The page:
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Beyond Exome: Fishing for Answers in the ExpansiveOcean of "Omics"!
Shagun Aggarwal

Department of Medical Genetics, Nizam's Institute of Medical Sciences, Hyderabad & Centre for DNA Fingerprinting & Diagnostics, Hyderabad
Address for Correspondence Email: shagun.genetics@gmail.com

Balanced but not benign- WGS unravels pathogenic events in balanced chromosomal rearrangements (Schluth-Bolard et al., 2019)
Schluth-Bolard et al. report a study of 55 patients with developmental disorders and balanced chromosomal rearrangements where Whole genome paired end sequencing was done to look for pathogenic events that could explain the abnormal phenotypes. Gene expression analysis of disrupted & surrounding genes, and disruption of topology associated domains was also taken into account for analysis. Forty-nine out of 55 of the rearrangements could be detected using WGS. Molecular signatures at breakpoints indicated that most events arose randomly with non-homologous end joining being the main mechanism. Twenty-two patients achieved a diagnosis, of which 15 had a gene disruption and 7 showed a position effect. Authors were also able to discover 16 novel candidate genes using this approach. The authors conclude by saying that paired end WGS can be used for structural variant characterisation in clinical settings

RNA-seq and WGS- Two heads are better than one (Bronstein et al., 2020)
Bronstein et al. report a family with retinal dystrophy where a combined WGS and RNA-seq approach was used for identification of the causative variant in a non-coding region as well as functional validation of the variant in retinal organoids was done. A five-member family of a non-consanguineous couple with two children affected with retinal dystrophy underwent whole exome sequencing, which identified a single known pathogenic frameshift variant in CNGB3 in the affected siblings. WGS revealed two additional variants in CNGB3, both being in the intronic region. The authors subsequently used patient derived induced pluripotent stem cells (iPSCs) and used this to generate retinal organoids. These organoids were used for transcriptome analysis using RNA-seq. Analysis of the alternative transcripts revealed one of the intronic variants as disrupting splicing. Immunocytochemical analysis of retinal organoids demonstrated mis-localisation of the truncated CNGB3 proteins. The authors conclude that this combined approach can be useful in identifying and functionally validating variants in non-coding region for cases with unresolved genetic diagnosis.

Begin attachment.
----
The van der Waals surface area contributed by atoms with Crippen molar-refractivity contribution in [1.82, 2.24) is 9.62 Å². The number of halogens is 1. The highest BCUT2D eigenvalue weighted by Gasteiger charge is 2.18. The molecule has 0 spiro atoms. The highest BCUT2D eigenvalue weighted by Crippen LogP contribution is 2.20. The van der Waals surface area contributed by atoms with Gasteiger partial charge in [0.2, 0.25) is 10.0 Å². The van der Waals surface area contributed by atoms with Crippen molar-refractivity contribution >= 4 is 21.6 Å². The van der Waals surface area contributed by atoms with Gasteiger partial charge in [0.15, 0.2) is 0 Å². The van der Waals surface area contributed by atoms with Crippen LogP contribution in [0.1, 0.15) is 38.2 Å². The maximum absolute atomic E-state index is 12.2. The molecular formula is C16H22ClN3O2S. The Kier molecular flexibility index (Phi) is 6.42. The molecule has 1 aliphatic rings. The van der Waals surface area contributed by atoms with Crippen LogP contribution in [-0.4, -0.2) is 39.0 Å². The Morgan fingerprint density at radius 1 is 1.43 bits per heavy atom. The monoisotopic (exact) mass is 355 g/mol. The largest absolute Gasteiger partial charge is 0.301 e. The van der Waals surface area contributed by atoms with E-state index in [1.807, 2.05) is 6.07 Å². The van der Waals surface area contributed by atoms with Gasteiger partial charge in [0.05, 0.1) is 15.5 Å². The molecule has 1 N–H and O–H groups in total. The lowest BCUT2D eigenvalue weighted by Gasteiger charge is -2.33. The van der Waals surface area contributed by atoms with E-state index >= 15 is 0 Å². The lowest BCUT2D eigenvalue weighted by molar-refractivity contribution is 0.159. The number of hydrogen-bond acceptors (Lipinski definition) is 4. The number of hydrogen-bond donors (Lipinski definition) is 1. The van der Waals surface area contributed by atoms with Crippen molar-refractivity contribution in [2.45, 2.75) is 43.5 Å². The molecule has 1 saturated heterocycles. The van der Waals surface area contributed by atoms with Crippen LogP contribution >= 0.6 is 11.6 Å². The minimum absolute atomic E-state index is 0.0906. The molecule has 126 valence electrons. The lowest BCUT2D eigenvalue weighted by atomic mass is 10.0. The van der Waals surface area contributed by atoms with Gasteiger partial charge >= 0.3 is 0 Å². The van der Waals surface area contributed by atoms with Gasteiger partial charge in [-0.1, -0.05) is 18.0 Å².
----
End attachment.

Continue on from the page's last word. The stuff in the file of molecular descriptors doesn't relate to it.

WGS as first tier test for intellectual disability (Lindstrand et al., 2019)
Lindstrand et al used WGS in a mixed cohort of patients with intellectual disability (n=324) to identify the underlying genetic mechanisms. The authors obtained an overall diagnostic yield of 27%. This approach enabled detection of structural variants, single nucleotide variants, uniparental disomy as well as short tandem repeat (STR) expansion. In at least 7% cases, WGS enabled detection of complex structural rearrangements.

Metabolomics- the new kid on the block (Yazdani et al., 2019)
Yazdani et al. report a systems biology approach in an attempt to unravel the gene-disease mechanisms in complex disorders. They used exome sequencing datasets from the Atherosclerosis Risk in Communities study, and studied effects of annotated loss-of-function variants on 122 metabolites. The authors found effect of KIAA1755 variants on levels of eicosapentaenoate, which is known to be associated with essential hypertension. Similarly, they found effect of CLDN17 loss-of-function mutations on metabolites from amino acid and lipid pathways. The authors suggest that this approach integrates several biological processes, and leads to findings that may functionally connect genetic variants with complex diseases

1. Bronstein R, et al. A combined RNA-seq and whole genome sequencing approach for identification of non-coding pathogenic variants in single families. Hum Mol Genet 2020 Feb 3. pii: ddaa016. doi: 10.1093/hmg/ddaa016. [Epub ahead of print]
2. Lindstrand A, et al. From cytogenetics to cytogenomics: whole-genome sequencing as a first-line test comprehensively captures the diverse spectrum of disease-causing genetic variation underlying intellectual disability. Genome Med 2019; 11: 68.
3. Schluth-Bolard C, et al. Whole genome paired-end sequencing elucidates functional and phenotypic consequences of balanced chromosomal rearrangement in patients with developmental disorders. J Med Genet 2019; 56: 526-535.
4. Yazdani A, et al. Genome analysis and pleiotropy assessment using causal networks with loss of function mutation and metabolomics. BMC Genomics 2019; 20: 395.
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